- declarative configurations are the biggest deal
Functional purity etc. was high on the list (I am a FPer). Declarativeness also beats reproducibility (both are tied together, cannot do one well without the other) - even though it’s only number two on the list on NixOS.org (it should be number one!!)
I think this reflects where Nix has grown the most. (e.g. from the 2022 Nix Survey Results, 80% of the respondents use NixOS).
Rather, for two families of use cases:
(1) manage how a team’s software is moved about.
(2) manage the software/setup on my computer.
The norm for (2) is just using a package manager to install packages & its dependencies; and ‘beating’ a system into shape by directly editing the configuration files which get read. – Some non-Nix solutions people use include “having a notes file to keep track of what I should install on a fresh setup”, or maybe using filesystem snapshots or just re-installing the entire OS if something goes wrong.
The norm for (1) these days tends to be Docker containers, and prob’ly Kubernetes to orchestrate that.
The ‘risk’ of using Nix is that you might not know how to get what you want done with Nix. In (1), it’s a whole team that has to pay that risk, whereas with (2) it’s just you. (That nix can be difficult somewhat restricts it to enthusiasts atm; which is not really an issue for (2)).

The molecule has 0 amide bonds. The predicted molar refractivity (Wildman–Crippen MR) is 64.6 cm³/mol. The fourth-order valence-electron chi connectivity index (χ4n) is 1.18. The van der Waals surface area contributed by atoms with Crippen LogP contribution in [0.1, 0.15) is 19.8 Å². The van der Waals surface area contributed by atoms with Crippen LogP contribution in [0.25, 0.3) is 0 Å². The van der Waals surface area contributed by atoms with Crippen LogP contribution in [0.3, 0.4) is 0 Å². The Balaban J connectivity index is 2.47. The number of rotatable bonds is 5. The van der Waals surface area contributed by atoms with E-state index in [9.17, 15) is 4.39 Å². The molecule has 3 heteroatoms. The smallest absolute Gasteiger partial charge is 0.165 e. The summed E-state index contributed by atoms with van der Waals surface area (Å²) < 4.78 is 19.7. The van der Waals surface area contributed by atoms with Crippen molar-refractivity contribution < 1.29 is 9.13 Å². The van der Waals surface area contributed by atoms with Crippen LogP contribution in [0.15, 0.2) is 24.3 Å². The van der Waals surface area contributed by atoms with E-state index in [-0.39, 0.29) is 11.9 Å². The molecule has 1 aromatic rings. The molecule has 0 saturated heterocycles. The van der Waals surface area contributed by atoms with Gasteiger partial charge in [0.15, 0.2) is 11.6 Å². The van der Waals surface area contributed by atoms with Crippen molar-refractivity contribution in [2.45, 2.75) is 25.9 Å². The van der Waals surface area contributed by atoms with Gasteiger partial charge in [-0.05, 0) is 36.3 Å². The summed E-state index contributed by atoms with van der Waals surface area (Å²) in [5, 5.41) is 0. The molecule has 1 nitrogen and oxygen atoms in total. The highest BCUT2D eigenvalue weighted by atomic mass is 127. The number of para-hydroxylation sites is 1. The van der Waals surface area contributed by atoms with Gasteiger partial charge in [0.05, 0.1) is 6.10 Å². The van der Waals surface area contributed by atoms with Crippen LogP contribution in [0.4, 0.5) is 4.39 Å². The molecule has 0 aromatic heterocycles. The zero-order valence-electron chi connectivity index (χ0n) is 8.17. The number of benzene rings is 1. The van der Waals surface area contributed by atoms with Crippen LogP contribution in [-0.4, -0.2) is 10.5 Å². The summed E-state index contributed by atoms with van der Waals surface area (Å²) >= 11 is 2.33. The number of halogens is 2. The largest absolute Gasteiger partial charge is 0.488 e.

In terms of benefits Nix can offer each; for (1), copying images may not be elegant, but it works; for (2), yeah I think this is where the “declarative” / “as code” is compelling compared to what others do. – I think this is why I see much more excitement about Nix flakes, than about tools (say) NixOps or the nixos image generators.
My favourite ‘elevator pitch’ of Nix is “it’s like Docker, without Docker containers”. (
nix run is like
docker run, but you don’t have to fuss with volume mounts…). Next would be thinking of NixOS as “like terraform, but for the Operating System’s configuration”.
Reproducibility is foundational, though; even if it’s not as sexy. – I do remember it was always a pain to go back and touch some side project after months/years, since the first step would somehow often be a chore to update the project following updates to the system’s package repository. I like relying on Nix to avoid having to do that.